|Appears in Collections:||Aquaculture Journal Articles|
|Peer Review Status:||Refereed|
|Title:||Effects of essential fatty acid deficiency and supplementation with docosahexaenoic acid (DHA; 22:6n-3) on cellular fatty acid compositions and fatty acyl desaturation in a cell culture model|
|Authors:||Tocher, Douglas R|
Dick, James R
Essential fatty acid deficiency
Polyunsaturated fatty acids
|Citation:||Tocher DR & Dick JR (2001) Effects of essential fatty acid deficiency and supplementation with docosahexaenoic acid (DHA; 22:6n-3) on cellular fatty acid compositions and fatty acyl desaturation in a cell culture model, Prostaglandins, Leukotrienes and Essential Fatty Acids, 64 (1), pp. 11-22.|
|Abstract:||The desaturation of [1-14C]18:3n-3 to docosahexaenoic acid (DHA; 22:6n-3) is enhanced in an essential fatty acid deficient cell line (EPC-EFAD) in comparison with the parent cell line (EPC) from carp. In the present study, the effects of DHA on lipid and fatty acid compositions, and the metabolism of [1-14C]18:3n-3 were investigated in EPC-EFAD cells in comparison with EPC cells. DHA supplementation had only relatively minor effects on lipid content and lipid class compositions in both EPC and EPC-EFAD cells, but significantly increased the amount of DHA, 22:5n-3, eicosapentaenoic acid (EPA; 20:5n-3), total n-3 polyunsaturated fatty acids (PUFA), total PUFA and saturated fatty acids in total lipid and total polar lipid in both cell lines. Retroconversion of supplemental DHA to EPA was significantly greater in EPC cells. Monounsaturated fatty acids, n-9 and n-6PUFA were all increased in total lipid and total polar lipid in both cell lines by DHA supplementation. The incorporation of [1-14C]18:3n-3 was greater into EPC-EFAD compared to EPC cells but DHA had no effect on the incorporation of [1-14C]18:3n-3 in either cell line. In contrast, the conversion of [1-14C]18:3n-3 to tetraenes, pentaenes and total desaturation products was similar in the two cell lines and was significantly reduced by DHA supplementation in both cell lines. However, the production of DHA from [1-14C]18:3n-3 was significantly greater in EPC-EFAD cells compared to EPC cells and, whereas DHA supplementation had no effect on the production of DHA from [1-14C]18:3n-3 in EPC cells, DHA supplementation significantly reduced the production of DHA from [1-14C]18:3n-3 in EPC-EFAD cells. Greater production of DHA in EPC-EFAD cells could be a direct result of significantly lower levels of end-product DHA in these cells’ lipids compared to EPC cells. Consistent with this, the suppression of DHA production upon DHA supplementation was associated with increased cellular and membrane DHA concentrations in EPC-EFAD cells. However, an increase in cellular DHA content to similar levels failed to suppress DHA production in DHA-supplemented EPC cells. A possible explanation is that greatly increased levels of EPA, derived from retroconversion of the added DHA, acts to offset the suppression of the pathway by DHA by stimulating conversion of EPA to DHA in DHA-supplemented EPC cells.|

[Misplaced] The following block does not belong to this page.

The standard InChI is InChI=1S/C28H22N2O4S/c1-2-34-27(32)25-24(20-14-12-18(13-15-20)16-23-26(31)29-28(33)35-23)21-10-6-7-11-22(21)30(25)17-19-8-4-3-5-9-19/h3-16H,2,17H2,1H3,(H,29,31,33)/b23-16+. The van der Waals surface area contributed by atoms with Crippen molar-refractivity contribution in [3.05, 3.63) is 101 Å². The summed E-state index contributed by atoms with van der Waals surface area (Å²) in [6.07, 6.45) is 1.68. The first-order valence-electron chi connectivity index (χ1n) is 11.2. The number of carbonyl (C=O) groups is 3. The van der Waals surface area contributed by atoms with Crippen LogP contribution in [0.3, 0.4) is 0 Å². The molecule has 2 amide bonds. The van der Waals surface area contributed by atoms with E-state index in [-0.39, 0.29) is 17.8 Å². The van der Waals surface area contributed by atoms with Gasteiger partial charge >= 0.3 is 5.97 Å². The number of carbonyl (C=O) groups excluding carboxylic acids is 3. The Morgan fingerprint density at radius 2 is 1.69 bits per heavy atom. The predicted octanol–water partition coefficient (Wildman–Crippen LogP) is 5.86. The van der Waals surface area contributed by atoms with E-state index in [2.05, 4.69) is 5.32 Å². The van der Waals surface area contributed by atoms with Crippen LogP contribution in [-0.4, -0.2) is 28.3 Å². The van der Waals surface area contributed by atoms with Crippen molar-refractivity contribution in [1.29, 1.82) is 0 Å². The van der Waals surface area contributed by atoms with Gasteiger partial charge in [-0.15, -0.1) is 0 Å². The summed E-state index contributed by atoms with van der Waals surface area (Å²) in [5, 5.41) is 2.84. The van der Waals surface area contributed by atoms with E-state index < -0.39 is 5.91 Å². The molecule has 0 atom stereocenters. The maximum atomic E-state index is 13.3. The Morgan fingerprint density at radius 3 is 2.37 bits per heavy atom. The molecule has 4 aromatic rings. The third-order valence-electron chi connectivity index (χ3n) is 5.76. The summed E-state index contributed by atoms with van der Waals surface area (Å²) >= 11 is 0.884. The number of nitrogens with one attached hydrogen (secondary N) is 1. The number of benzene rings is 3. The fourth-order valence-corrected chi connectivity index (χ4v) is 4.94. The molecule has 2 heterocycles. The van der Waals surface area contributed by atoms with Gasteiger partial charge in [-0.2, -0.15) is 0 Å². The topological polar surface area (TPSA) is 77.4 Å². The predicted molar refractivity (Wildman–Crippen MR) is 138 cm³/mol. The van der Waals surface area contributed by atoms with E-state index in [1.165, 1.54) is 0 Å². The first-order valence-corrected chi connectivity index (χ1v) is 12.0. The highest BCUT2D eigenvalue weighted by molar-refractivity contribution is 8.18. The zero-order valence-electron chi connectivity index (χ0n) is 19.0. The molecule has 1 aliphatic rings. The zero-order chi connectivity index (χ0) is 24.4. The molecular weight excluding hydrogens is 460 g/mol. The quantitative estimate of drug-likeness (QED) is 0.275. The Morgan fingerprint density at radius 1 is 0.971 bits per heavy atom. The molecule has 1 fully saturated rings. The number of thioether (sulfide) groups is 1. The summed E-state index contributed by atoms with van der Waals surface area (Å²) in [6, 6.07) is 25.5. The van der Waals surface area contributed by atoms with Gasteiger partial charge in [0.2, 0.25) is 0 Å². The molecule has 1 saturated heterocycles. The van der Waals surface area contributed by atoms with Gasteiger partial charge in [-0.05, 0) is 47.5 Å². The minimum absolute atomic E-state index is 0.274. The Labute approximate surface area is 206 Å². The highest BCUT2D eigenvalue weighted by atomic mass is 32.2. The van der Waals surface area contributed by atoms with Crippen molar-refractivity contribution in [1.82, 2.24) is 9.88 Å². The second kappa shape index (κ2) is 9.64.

|Rights:||Published in Prostaglandins, Leukotrienes and Essential Fatty Acids (PLEFA) by Elsevier (Harcourt Publishers Ltd.) / International Society for the Study of Fatty Acids and Lipids.; Prostaglandins, Leukotrienes and Essential Fatty Acids (PLEFA), Volume 64, Issue 1, January 2001, pp. 11 - 22.; This is the peer reviewed version of this article.; NOTICE: this is the author’s version of a work that was accepted for publication in Prostaglandins, Leukotrienes and Essential Fatty Acids (PLEFA). Changes resulting from the publishing process, such as peer review, editing, corrections, structural formatting, and other quality control mechanisms may not be reflected in this document. Changes may have been made to this work since it was submitted for publication. A definitive version was subsequently published in Prostaglandins, Leukotrienes and Essential Fatty Acids (PLEFA), VOL 64, ISSUE 1, (January 2001). DOI 10.1054/plef.2000.0233.|
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